Accepting a little child, or a new convert who has become a little child in Jesus' name, is welcoming Jesus. That child-like innocence reflects the holy glory of the Creator. To abuse a little child or new convert would be like desecrating Jesus Himself. Satanists understand this, and that is why they defile children and infants in their rituals. Ritual abuse is real. It's recorded in the Bible (See Jer. 19:4-5). In light of this, Jesus' severity toward abusers is understandable.


Matthew 18:6-7 "But whoso shall offend one of these little ones which believe in me, it were better for him that a millstone were hanged about his neck, and that he were drowned in the depth of the sea. Woe unto the world because of offences! for it must needs be that offences come; but woe to that man by whom the offence cometh!"
Offend is skandalizo in Greek; meaning to entrap, trip up, or stumble; or to entice to sin, apostasy or displeasure.
Little ones is mikros in Greek; meaning small, little, or least.
Believe is pisteuo in Greek, meaning to have faith, credit, or trust.
Must needs is anagke in Greek; meaning pressed back, constraint, distress, or inevitable.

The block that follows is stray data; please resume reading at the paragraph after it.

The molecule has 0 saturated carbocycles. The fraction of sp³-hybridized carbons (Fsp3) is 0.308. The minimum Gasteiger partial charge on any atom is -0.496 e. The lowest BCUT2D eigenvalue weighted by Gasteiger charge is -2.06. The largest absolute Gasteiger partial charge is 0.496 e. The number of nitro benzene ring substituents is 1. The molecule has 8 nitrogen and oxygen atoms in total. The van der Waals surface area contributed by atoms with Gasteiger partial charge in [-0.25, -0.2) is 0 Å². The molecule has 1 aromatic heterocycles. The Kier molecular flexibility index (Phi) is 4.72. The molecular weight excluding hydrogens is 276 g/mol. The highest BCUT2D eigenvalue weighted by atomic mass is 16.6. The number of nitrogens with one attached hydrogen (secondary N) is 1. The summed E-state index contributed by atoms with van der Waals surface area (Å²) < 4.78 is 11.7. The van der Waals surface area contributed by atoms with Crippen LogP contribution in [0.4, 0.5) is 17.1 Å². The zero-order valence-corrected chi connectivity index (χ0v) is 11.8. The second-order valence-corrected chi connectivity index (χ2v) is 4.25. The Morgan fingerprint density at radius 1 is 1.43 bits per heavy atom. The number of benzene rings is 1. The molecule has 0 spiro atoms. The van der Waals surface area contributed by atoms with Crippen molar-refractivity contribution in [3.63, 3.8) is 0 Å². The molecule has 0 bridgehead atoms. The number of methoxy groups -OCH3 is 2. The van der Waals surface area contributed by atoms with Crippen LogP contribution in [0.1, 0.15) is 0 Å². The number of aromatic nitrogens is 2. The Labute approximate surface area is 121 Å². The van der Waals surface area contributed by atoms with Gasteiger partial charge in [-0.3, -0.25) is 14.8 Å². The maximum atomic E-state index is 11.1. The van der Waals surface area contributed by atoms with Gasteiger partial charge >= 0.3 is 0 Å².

Woe is ouai in Greek; meaning an expression of grief or denunciation.

Regarding ". . . one of these little ones which believe in me" -- I believe it's possible for two and three year olds to have simple relationships with Jesus; ones which can be nurtured or corrupted.

In God's view it is better that a person cease physical existence on earth than for that person to spiritually, physically or sexually abuse a child or new believer. God says offenses, like child abuse, are inevitable; but He will give the abusers grief.

The abuser's death would protect the children from further assault, and would clearly allow a remaining spouse to remarry, enabling the family to pursue healing and wholeness. If both parents were abusive and were put to death, then the orphans were to be cared for by next of kin or the church. If it was an unmarried person who was abusing children, death would stop another incestuous household from possibly being formed.

If child abusers were given the death penalty and somehow eradicated from society, I think that society would see less prostitution, rape, homosexuality, casual sex, abortion, and generally less sexual perversion overall in the consequent generation. The documentation of childhood sexual abuse leading to such sexual perversion is overwhelming; yet the judicial system continues to coddle perpetrators and scrutinize victims.